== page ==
How Apple can get developers fired up about the Apple Watch again

When the company announces the new watchOS 5, we hope it will address these Siri, Bluetooth, and interface problems.

How Apple can get developers fired up about the Apple Watch again
[Photo: rawpixel/Unsplash]

With Apple’s WWDC developer conference coming up on Monday, it’s interesting to note that the Apple Watch is both a big success with consumers and a disappointment to many developers.


Apple has likely sold between 45 million and 50 million of the devices, estimates show. But credible reports (and my own conversations) say many developers have stopped creating and improving Watch apps. Why? It’s a number of things, but the overarching theme is this: Developers perceive that the Apple Watch has yet to emerge as a mature, free-standing platform, independent of the iPhone and iOS. There’s also the fact that apps on the Watch are often just not that useful.

When it was announced in 2014, the Watch was little more than a remote control accessory for the iPhone. It had apps from the start, but they were only mirrors of the same apps running on the paired iPhone. It’s come a long way since that first version. The apps now run on the Watch itself, which is, in general, more independent of the phone–especially now that Apple gave the device its own 4G cellular connection to the internet last year.

But the problem and the perception remains. With any luck, Apple has been working on ways of smoothing the cellular connection and perhaps the number of things it can do for apps. Apple also needs to make some important improvements to the Watch’s operating system to increase the device’s independence from the phone. Here are some specific ones I hope the company will address in watchOS 5, the new software we’ll see during the WWDC keynote on Monday morning.

More activity info

On the Watch’s Activity screen, you can see only your progress toward your daily movement, exercise, and stand goals. It would be nice to get a look at your progress on weekly or monthly goals, too. There’s plenty of room on the Activity app screen to add that information. It might also make a nice complication (or two) for a Watch face.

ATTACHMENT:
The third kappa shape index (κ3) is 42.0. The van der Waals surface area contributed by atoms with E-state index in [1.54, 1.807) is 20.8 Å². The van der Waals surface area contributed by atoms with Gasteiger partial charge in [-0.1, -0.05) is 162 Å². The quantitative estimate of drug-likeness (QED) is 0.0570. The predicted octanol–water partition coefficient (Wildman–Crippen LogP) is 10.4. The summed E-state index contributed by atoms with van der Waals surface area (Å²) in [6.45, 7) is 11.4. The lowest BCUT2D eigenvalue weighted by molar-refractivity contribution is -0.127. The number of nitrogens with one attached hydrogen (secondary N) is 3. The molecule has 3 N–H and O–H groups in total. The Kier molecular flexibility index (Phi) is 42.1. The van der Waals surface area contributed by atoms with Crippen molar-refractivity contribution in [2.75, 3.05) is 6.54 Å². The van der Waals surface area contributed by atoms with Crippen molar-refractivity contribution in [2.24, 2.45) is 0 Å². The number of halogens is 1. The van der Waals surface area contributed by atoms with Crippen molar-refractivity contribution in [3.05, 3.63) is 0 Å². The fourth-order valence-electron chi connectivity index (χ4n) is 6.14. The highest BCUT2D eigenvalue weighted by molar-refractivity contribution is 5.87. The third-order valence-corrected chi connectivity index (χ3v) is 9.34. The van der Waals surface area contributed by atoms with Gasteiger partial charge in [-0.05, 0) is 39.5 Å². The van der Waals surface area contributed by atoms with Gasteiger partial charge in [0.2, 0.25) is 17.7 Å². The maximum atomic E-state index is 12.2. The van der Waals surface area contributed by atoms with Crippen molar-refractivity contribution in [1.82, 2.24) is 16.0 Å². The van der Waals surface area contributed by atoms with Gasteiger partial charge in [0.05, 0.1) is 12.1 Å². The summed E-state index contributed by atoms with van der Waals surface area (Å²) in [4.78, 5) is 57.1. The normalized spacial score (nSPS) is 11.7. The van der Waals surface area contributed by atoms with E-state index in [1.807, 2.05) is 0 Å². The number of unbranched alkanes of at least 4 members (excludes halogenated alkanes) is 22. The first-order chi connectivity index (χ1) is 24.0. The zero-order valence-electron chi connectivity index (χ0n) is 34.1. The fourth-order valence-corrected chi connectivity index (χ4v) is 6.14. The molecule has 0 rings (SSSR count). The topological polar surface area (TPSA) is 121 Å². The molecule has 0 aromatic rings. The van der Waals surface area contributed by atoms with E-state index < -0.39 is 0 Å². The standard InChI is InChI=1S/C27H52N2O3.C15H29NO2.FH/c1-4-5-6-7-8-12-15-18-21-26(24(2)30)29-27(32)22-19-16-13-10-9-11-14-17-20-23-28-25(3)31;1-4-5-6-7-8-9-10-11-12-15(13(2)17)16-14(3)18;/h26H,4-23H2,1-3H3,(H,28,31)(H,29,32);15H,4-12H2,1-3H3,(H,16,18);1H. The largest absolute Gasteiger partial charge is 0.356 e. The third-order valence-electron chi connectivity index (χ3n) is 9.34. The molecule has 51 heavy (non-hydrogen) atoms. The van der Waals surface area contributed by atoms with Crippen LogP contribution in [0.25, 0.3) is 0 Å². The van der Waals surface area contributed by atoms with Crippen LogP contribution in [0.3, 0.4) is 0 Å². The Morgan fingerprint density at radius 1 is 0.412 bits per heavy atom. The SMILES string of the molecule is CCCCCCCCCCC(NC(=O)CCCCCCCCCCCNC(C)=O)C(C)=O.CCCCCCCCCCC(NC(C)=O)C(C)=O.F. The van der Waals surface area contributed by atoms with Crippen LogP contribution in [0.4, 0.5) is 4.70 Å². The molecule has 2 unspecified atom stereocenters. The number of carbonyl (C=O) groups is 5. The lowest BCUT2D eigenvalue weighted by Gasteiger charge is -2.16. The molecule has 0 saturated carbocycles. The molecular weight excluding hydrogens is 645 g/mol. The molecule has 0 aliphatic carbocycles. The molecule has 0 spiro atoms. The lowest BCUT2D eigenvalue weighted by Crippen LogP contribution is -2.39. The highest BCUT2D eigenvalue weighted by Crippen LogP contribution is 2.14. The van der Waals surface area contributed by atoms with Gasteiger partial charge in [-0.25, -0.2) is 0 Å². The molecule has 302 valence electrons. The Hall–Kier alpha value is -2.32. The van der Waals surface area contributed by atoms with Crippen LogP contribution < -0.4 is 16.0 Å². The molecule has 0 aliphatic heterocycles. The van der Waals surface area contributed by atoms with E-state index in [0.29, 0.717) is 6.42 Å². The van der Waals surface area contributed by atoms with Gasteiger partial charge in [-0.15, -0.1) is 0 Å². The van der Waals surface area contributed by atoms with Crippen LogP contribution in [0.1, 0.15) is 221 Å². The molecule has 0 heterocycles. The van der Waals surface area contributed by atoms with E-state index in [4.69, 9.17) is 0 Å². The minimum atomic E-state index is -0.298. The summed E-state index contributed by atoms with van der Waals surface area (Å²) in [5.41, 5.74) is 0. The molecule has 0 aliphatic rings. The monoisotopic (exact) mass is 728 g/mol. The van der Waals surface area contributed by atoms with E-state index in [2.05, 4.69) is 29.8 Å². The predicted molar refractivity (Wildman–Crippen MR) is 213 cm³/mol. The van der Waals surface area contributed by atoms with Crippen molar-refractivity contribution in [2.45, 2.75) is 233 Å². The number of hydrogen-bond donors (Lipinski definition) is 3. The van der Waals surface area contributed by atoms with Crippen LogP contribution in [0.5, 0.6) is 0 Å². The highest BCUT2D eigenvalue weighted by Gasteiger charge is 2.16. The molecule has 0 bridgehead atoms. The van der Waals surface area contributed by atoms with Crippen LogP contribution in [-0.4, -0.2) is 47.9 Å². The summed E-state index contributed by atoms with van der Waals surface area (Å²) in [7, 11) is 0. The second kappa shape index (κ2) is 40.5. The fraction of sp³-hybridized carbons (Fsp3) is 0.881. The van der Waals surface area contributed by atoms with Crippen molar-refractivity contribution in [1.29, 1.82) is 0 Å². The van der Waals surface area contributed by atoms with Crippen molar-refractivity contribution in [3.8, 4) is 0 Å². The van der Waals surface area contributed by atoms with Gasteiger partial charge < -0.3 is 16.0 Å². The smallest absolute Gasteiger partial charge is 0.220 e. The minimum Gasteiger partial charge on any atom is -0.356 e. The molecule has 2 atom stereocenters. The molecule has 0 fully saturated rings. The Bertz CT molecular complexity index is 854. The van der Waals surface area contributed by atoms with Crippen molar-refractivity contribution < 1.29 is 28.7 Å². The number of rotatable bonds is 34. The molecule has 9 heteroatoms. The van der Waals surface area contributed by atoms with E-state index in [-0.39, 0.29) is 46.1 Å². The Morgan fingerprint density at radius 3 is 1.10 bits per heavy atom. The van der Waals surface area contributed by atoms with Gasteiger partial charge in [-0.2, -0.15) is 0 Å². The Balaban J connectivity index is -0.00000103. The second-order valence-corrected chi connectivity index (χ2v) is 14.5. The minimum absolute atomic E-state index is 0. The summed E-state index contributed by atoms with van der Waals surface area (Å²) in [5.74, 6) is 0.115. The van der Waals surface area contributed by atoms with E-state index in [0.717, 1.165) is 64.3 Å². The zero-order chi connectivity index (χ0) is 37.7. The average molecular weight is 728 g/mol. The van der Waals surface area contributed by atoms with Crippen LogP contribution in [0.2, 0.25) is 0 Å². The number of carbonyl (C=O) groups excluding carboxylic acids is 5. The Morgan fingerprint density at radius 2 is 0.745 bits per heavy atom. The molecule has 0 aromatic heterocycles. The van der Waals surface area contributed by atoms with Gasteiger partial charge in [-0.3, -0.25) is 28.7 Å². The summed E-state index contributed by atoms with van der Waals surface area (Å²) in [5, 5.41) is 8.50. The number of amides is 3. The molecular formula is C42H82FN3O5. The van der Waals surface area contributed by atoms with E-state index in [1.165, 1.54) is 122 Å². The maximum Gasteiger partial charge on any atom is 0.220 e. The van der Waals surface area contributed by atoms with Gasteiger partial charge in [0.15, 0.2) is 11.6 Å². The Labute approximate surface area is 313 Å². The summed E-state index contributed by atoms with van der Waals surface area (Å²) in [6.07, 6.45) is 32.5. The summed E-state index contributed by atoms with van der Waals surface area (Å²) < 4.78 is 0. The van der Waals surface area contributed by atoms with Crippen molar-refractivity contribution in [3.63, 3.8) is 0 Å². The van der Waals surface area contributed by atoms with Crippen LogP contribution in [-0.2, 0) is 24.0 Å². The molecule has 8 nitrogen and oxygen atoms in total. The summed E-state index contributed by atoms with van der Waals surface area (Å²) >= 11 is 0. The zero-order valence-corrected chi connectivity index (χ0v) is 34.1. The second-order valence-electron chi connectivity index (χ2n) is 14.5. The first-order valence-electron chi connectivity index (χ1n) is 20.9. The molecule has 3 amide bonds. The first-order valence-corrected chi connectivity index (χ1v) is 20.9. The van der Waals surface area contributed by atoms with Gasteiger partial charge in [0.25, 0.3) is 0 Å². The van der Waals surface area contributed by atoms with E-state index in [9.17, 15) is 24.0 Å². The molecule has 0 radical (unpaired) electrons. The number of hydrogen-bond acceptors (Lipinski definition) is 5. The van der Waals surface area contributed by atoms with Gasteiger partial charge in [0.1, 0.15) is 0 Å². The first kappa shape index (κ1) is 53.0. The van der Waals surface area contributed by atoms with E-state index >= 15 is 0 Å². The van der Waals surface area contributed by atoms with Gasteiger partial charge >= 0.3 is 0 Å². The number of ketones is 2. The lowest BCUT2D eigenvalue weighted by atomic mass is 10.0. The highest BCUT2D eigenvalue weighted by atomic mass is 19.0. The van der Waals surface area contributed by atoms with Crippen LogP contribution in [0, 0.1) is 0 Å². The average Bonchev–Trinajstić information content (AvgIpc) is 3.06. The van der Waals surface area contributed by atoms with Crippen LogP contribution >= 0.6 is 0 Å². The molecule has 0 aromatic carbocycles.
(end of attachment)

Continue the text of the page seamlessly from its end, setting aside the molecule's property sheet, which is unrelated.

Call in progress

A developer colleague (who is an avid Watch user) told me about a problem he has when making voice calls on the device. Right now you can’t use other features of the Watch while a phone call placed on the device is in progress. If you need to access some piece of data from the calendar or a text message or a map, you have to go to the iPhone. Fixing that would make the Watch more independent of the iPhone.

Bluetooth blues

If streaming Apple Music via the Apple Watch to Apple’s wireless AirPod worked flawlessly, it would be the Watch’s killer app. One of the big problems I have with the Watch/AirPods combo is the Bluetooth connection between the two. When either the Watch or the AirPods get to less than 50% battery level, I experience disconnections between the two. This usually happens when I’m out for a run after work. I’ve already been wearing the Watch all day, and using the AirPods intermittently. So it’s easy to see low battery levels when it’s time hit the streets. I often listen to Nike Run Club coaching while I’m running, so sudden interruptions to that can kill a workout.


The handoff problem

When I’m preparing to run, I waste time trying to get the AirPods to forget about the iPhone sitting on the desk and connect with the Watch. Having to choose “Mark’s AirPods” on the Watch several times is, for me, a real-life experience. Even when I’m outside and well away from the phone, the Watch doesn’t seem to able to lock in a connection with the AirPods and hold it. And why do the AirPods have to connect with only one device at a time, anyway? My Bose Quiet Comfort wireless headphones can connect to two devices at once. Apple needs to find a way to at least make it more apparent to me which device the AirPods are currently connected to. The Bose headphones simply speak that information into my ear.